In a time when I was travelling and giving classes and demonstrations around the world, I worked on blackwood boxes to show techniques to my students. There was never enough time to complete a box and so the partly finished pieces would join others in my workshop when I returned from my tours. This year there has been no travelling and no teaching and I decided to work on these originally ‘demo’ boxes, to give them a life and purpose beyond the original. I incorporated new texturing, including a light red ink wash and appropriate inlays and really have enjoyed the creative process in doing this. The colour addition to the texturing gives a warm feeling and added perception of depth to the decorated surface.
A new spinning top made for a collector in the UK. This one is African blackwood, thuya root burl (from that huge burl from this post) and tagua nut finial. Further details are in the photos below. Clicking on the images below will open the photo gallery of my Turned Art where you can see them in full screen mode.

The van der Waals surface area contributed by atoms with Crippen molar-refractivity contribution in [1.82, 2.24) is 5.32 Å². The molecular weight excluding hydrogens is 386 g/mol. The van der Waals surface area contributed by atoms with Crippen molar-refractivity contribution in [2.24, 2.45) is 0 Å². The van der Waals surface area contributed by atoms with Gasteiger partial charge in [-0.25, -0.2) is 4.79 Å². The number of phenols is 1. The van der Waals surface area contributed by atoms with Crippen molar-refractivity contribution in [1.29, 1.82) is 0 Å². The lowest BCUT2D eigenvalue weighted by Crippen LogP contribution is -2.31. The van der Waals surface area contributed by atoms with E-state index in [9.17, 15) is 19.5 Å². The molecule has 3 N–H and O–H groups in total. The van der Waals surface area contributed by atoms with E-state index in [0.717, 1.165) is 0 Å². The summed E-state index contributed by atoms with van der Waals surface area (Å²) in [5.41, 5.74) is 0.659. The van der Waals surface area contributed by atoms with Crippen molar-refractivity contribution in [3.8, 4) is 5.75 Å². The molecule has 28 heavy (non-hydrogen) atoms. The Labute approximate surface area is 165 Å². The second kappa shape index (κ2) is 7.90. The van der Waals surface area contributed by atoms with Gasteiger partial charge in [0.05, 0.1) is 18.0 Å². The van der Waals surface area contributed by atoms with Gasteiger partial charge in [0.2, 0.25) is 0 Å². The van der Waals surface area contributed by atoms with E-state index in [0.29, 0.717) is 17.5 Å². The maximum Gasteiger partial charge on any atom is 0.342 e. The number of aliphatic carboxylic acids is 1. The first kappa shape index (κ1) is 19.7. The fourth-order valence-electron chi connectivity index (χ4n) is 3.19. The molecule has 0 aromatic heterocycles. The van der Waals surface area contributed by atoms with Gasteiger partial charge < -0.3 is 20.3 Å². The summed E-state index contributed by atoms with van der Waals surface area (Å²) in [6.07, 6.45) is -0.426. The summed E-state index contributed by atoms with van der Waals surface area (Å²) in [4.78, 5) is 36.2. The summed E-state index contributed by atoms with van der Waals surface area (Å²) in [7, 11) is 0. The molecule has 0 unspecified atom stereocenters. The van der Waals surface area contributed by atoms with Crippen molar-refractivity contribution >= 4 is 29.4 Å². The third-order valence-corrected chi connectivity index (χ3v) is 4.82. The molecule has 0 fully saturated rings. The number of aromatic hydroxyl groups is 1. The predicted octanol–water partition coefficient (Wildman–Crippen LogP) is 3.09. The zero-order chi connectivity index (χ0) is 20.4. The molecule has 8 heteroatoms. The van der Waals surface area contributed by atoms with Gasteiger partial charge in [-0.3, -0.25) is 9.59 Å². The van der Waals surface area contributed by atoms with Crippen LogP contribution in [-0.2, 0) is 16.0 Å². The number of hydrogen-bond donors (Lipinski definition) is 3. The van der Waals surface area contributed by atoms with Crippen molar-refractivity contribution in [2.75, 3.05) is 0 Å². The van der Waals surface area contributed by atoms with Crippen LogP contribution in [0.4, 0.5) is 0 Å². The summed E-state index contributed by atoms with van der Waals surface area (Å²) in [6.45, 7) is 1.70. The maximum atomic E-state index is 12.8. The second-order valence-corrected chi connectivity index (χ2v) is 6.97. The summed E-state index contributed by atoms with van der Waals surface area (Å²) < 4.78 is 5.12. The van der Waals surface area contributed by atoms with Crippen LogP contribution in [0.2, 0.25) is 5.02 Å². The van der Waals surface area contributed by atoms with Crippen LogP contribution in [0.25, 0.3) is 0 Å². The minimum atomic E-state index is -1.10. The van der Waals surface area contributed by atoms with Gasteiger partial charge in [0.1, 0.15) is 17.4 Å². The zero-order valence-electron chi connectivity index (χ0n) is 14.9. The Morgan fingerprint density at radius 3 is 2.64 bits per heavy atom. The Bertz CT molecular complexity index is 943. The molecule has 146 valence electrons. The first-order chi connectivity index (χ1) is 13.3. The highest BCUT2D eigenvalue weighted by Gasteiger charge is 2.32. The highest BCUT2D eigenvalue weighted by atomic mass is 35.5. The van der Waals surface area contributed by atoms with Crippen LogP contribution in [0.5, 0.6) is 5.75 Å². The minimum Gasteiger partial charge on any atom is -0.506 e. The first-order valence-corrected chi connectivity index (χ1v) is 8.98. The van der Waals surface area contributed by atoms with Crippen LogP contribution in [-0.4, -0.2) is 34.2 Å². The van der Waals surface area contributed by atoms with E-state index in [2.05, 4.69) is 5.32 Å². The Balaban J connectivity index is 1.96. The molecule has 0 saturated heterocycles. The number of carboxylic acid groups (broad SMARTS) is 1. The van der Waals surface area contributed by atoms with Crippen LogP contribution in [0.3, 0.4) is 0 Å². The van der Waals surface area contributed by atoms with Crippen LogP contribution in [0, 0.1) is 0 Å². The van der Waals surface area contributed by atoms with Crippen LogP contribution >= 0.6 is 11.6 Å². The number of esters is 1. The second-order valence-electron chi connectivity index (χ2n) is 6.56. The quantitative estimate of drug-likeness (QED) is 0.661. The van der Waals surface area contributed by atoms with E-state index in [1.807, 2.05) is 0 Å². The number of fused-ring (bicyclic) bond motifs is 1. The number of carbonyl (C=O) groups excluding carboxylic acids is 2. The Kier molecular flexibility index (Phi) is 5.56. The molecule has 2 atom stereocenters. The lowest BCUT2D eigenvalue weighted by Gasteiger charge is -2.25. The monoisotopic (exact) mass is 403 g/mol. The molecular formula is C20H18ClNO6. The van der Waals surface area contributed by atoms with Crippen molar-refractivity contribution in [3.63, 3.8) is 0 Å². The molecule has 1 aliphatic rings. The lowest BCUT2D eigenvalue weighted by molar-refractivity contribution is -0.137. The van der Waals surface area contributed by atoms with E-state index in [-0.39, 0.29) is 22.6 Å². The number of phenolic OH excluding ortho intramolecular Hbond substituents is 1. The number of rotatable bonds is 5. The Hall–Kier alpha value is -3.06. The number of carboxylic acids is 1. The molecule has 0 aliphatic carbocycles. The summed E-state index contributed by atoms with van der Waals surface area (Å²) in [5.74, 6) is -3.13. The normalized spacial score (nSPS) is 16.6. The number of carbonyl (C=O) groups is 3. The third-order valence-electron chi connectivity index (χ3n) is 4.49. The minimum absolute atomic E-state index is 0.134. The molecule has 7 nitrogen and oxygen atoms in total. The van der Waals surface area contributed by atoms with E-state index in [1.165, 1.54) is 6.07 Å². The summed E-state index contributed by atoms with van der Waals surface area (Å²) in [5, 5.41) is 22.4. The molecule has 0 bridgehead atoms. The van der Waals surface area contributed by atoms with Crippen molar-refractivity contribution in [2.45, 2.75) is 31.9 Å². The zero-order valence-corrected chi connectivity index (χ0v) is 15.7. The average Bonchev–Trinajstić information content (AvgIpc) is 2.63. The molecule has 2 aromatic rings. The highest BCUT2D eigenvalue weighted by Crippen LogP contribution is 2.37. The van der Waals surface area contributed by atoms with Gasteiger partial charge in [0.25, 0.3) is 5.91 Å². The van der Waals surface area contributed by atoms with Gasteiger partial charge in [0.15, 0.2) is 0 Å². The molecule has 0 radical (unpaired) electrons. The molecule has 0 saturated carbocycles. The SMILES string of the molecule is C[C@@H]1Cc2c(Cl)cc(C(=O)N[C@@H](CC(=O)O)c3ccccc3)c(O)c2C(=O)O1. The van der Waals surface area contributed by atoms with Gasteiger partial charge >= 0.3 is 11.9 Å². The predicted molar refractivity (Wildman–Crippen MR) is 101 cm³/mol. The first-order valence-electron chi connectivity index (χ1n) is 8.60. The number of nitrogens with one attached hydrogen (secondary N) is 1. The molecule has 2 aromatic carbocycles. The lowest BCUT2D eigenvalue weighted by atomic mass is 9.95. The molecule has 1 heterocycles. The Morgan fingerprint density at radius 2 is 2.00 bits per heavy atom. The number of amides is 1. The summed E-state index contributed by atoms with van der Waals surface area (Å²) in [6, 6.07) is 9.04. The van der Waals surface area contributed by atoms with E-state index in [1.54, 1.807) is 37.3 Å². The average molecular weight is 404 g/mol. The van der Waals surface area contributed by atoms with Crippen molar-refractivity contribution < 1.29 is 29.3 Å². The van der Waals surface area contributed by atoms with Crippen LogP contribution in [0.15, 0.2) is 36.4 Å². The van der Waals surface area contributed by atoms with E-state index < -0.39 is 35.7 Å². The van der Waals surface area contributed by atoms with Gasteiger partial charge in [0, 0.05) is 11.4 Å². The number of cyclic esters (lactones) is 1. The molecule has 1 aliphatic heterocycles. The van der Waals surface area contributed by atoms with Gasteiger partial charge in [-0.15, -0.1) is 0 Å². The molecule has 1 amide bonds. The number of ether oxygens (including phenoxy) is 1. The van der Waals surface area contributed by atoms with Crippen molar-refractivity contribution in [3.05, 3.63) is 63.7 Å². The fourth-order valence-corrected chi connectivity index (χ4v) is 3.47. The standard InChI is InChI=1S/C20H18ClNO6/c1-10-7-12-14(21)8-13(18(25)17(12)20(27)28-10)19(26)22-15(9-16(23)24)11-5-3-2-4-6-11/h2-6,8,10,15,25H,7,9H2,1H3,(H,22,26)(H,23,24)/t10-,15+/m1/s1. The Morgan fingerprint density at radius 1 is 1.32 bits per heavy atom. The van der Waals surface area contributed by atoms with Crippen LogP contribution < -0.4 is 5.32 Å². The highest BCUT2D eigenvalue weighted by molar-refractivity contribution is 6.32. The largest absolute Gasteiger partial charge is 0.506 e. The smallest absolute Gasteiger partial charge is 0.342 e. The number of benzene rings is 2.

When you see a beautiful box like the one pictured above, have you ever wondered what the piece of raw wood it was made from first looked like when it arrived in my studio?
The trees that produce these burls are quite small and grow exclusively in the Atlas mountains of Morrocco in almost inaccessible regions. The wood has also been called Thyine (and is mentioned as such in the Bible in Revelation 18:12). It is also known as Citron burl. These burls have to be transported down the mountainsides to the lowlands by donkeys or mules as there are no access roads. They grow, not on the trunk of the tree as we often see in the woods around us, but on the root systems, very much like a potato, underground. Many of the root burls have been hidden there for very long periods of time as the trees disappeared up to 100 years ago and the roots remained buried. As a result of the dry climate and the resinous qualities of the burl, they remain perfectly preserved, to be discovered and excavated many years later. Because the tree has been gone for so long, it can be challenging to know where the roots and the burls might be.
Where to make that first cut?